It must be noticed that for the proposed assessment routine, there is no need for a developed conceptual solution to meet all framing conditions. Additionally, as a side effect, this assessment highlights where there are gaps in a specific design solution, which, therefore, could be reviewed, in the process of generating other concepts that could present a better potential of innovation.

Results and Discussion

The global economy is requiring the design team to deliver innovative solutions with regularity and consistency. The innovation process is object of study in different areas. In the product development arena, it is not different.

From examining products already in the market, which are known as being innovative solutions, a set of elements (innovation vectors) have been identified. These elements were contrasted with definitions found in literature. This cross-reference approach validates the set proposed for the context examined. Two framing conditions for characterizing the innovation potential are also suggested.

The results from a field survey show that experienced designers recognize that the elements elicited can map the innovation potential of a conceptual solution. Additionally, for this context, a weight value has been established for each element, which can improve the decision making process.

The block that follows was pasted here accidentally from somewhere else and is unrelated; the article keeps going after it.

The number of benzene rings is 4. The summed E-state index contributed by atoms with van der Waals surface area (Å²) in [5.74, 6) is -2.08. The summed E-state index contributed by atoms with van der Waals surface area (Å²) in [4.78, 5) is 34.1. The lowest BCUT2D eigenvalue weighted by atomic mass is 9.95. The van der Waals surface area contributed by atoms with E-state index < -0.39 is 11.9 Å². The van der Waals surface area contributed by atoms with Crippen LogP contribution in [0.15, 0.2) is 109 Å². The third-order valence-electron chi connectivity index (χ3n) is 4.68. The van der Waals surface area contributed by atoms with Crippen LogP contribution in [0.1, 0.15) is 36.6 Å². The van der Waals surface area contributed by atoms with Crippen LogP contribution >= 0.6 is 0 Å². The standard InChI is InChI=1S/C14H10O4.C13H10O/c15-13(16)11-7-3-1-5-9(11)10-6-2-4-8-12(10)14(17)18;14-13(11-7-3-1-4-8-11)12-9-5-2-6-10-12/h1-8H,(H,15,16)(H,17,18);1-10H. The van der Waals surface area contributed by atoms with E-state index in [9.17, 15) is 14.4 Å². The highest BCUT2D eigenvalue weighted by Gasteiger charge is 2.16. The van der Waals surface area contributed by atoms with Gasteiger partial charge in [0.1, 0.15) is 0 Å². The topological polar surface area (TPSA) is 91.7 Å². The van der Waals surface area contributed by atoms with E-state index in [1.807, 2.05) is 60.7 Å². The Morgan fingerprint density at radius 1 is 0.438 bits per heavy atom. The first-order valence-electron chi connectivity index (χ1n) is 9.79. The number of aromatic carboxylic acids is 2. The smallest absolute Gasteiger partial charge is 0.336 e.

From a practical case study, the overall evaluation process is detai-led, showing that it can be applied during the early stages of design process.

Closing Remarks

This research confirms that the innovation process cannot be an adhoc activity. On the contrary, it should be structured inside a Product Development Process, with the aim at guiding the decision making routines.

With this study, it was possible to identify a set of elements (innovation vectors) that can map the innovation potential of a conceptual solution for a design problem.

The innovation vectors of innovation are derived from literature support associated with innovative product analysis. A field survey, conducted with experienced designers, recognized the validity of elicited elements for identifying the innovation potential of a conceptual solution.

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Submitted: Jun 30th 2016 / Approved: November 16th 2016